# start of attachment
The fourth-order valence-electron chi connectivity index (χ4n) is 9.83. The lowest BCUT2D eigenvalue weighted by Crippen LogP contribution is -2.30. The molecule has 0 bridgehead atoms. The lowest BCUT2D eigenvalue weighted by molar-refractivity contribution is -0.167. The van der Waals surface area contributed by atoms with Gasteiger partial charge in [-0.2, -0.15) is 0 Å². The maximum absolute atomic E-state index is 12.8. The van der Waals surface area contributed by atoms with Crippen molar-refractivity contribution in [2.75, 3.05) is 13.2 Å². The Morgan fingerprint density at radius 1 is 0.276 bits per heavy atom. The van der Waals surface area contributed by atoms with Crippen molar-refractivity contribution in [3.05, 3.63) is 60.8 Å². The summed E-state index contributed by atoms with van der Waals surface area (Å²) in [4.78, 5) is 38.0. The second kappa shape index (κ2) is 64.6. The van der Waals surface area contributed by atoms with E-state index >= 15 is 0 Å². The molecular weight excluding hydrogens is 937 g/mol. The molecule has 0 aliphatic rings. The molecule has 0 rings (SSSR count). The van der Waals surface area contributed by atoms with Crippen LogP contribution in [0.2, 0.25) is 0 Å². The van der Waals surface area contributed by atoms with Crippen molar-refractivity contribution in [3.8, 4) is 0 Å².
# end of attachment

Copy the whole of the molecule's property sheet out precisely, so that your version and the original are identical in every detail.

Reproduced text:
The fourth-order valence-electron chi connectivity index (χ4n) is 9.83. The lowest BCUT2D eigenvalue weighted by Crippen LogP contribution is -2.30. The molecule has 0 bridgehead atoms. The lowest BCUT2D eigenvalue weighted by molar-refractivity contribution is -0.167. The van der Waals surface area contributed by atoms with Gasteiger partial charge in [-0.2, -0.15) is 0 Å². The maximum absolute atomic E-state index is 12.8. The van der Waals surface area contributed by atoms with Crippen molar-refractivity contribution in [2.75, 3.05) is 13.2 Å². The Morgan fingerprint density at radius 1 is 0.276 bits per heavy atom. The van der Waals surface area contributed by atoms with Crippen molar-refractivity contribution in [3.05, 3.63) is 60.8 Å². The summed E-state index contributed by atoms with van der Waals surface area (Å²) in [4.78, 5) is 38.0. The second kappa shape index (κ2) is 64.6. The van der Waals surface area contributed by atoms with E-state index >= 15 is 0 Å². The molecular weight excluding hydrogens is 937 g/mol. The molecule has 0 aliphatic rings. The molecule has 0 rings (SSSR count). The van der Waals surface area contributed by atoms with Crippen LogP contribution in [0.2, 0.25) is 0 Å². The van der Waals surface area contributed by atoms with Crippen molar-refractivity contribution in [3.8, 4) is 0 Å².